‘Chicago Fire,’ ‘SVU’ and ‘Chicago PD’ Exec-Producers Discuss Complicated Crossover

Chicago P.D. - Season 2

Sergeant Benson visits Chicago P.D. as part of Crossover Week. (NBC)

This Tuesday night’s episode of Chicago Fire kicks off a two night, three episode storyline that arcs through that show as well as Law & Order: SVU and Chicago PD. All three shows air on NBC and are productions of Wolf Films, headed by procedural guru, Dick Wolf.

In fact, it was Wolf himself who came up with the idea for the trilogy, says SVU Executive Producer Warren Leight. “He knew it would be good for all three shows.”

But that doesn’t mean that Leight and Chicago Fire/Chicago PD Executive Producer Matt Olmstead didn’t have their reservations about the endeavor.

“I think my first reaction was anxiety,” admits Leight. “I know the fans will like it, but I know how much extra work is involved and also, legitimately these are two different kinds of police shows and I wasn’t sure how the cross-pollination would work.”

Olmstead agrees but adds that there’s a certain amount of excitement that comes with tackling such a large-scale production. “There’s a great quote that says, ‘If you don’t have butterflies before you go on the stage then you should get out of the business.’  To that end, you can get into a routine and while it’s nice to get into a groove or a rhythm, but then you’re throw a curve ball and in creative endeavors, often times that’s when you do your best work because you’re pushed outside your comfort zone.”

After Wolf laid out what he was envisioning, the two EPs immediately got started breaking down the elements needed to make the project succeed. “What Warren and I did was jump in,” says Olmstead. “I knew what I was going to hand off to him at the end of Fire and he told me what he was going to hand back to over to me at PD and then we fine-tuned and figured out the logistics.”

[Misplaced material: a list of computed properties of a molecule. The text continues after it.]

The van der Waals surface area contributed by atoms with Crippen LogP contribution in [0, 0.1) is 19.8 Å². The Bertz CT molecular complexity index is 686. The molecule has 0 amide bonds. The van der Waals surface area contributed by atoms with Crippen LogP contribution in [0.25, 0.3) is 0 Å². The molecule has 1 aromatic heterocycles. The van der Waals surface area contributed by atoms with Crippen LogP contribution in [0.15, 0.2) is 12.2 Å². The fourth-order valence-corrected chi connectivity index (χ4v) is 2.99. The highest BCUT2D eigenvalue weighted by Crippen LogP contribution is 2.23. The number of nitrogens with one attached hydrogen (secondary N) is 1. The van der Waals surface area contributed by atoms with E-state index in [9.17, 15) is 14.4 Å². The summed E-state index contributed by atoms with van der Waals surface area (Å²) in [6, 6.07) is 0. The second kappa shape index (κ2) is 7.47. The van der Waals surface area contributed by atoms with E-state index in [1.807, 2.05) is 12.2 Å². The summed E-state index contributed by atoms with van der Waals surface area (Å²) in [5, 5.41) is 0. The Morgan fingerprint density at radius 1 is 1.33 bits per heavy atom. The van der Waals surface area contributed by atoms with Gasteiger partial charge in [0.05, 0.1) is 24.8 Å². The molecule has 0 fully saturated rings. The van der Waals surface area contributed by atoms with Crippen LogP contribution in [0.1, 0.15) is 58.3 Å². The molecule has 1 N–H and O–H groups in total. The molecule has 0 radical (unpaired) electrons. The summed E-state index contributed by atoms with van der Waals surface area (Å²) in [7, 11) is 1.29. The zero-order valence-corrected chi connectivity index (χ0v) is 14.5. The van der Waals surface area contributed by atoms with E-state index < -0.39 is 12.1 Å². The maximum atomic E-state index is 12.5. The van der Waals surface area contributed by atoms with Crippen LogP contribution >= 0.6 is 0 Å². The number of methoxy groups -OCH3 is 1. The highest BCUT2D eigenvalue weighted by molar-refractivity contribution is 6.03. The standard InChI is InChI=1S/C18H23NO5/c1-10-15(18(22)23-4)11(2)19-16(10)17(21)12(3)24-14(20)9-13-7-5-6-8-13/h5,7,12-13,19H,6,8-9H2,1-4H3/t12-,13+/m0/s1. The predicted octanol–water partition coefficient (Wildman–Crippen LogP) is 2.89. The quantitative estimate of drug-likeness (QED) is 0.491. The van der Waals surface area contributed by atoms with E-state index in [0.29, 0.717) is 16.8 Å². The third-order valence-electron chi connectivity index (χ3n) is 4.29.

Breaking down the actual writing duties initially fell along show lines, but those lines blurred a bit as the process progressed. “Each show’s team wrote their episode but Matt and I were on the phone a lot in the initial plotting stages,” explains Leight. “Showrunners are all about control so it’s very hard for a showrunner to let someone else write their lines, so we checked in with each other.”

“We sent the [Chicago PD] script to Warren to vet since he knows the [SVU] characters better than we do,” says Olmstead, with Leight jumping in to add, “If there was something I felt was wrong for one of our characters in the PD part, I made my opinions known.” But Olmstead assures that the street went both ways. “There was a respectful vetting of both scripts. When I read the SVU script of our characters, it sounded very true, so there weren’t any doubts.”

With all of the intense plotting and extensive character examination that transpired prior to production, both Leight and Olmstead want to ensure fans that this is a legitimate cross over between the squads and that characters won’t be simply popping up for a random scene here and there on each of the three shows.

“We’ve participated in disappointing crossovers before. We’re guilty of that, ”admits Leight, to which Olmstead agrees, and adds, “Last season we had a substantial amount of time with [Detectives] Rollins and Fin in our squad room, but our [Detective] Lindsay character only did one scene with the SVU team so it wasn’t really a true crossover.”

This time, Head Gamesman Wolf was very clear about what he wanted to see, says Leight. “You want to see Voight and Benson, you want to see Batman and Superman together for an extended period, working through things. So that’s what we’re doing here.”

To ensure that all of the players were integrated was no easy scheduling feat and required significant time away from home base for each of the actors. “We had Kelly [Giddish, Detective Rollins] and Danny [Pino, Detective Amaro] in Chicago for four days and Mariska [Hargitay, Sergeant Benson] there for two days,” says Leight. “Then we had [Detective Jay] Halstead and [Sergeant Hank] Voight here for four days and [Detective Erin] Lindsay here for two days. It made production very difficult and it meant our next [SVU] episode had to be a legal one to allow for scheduling.”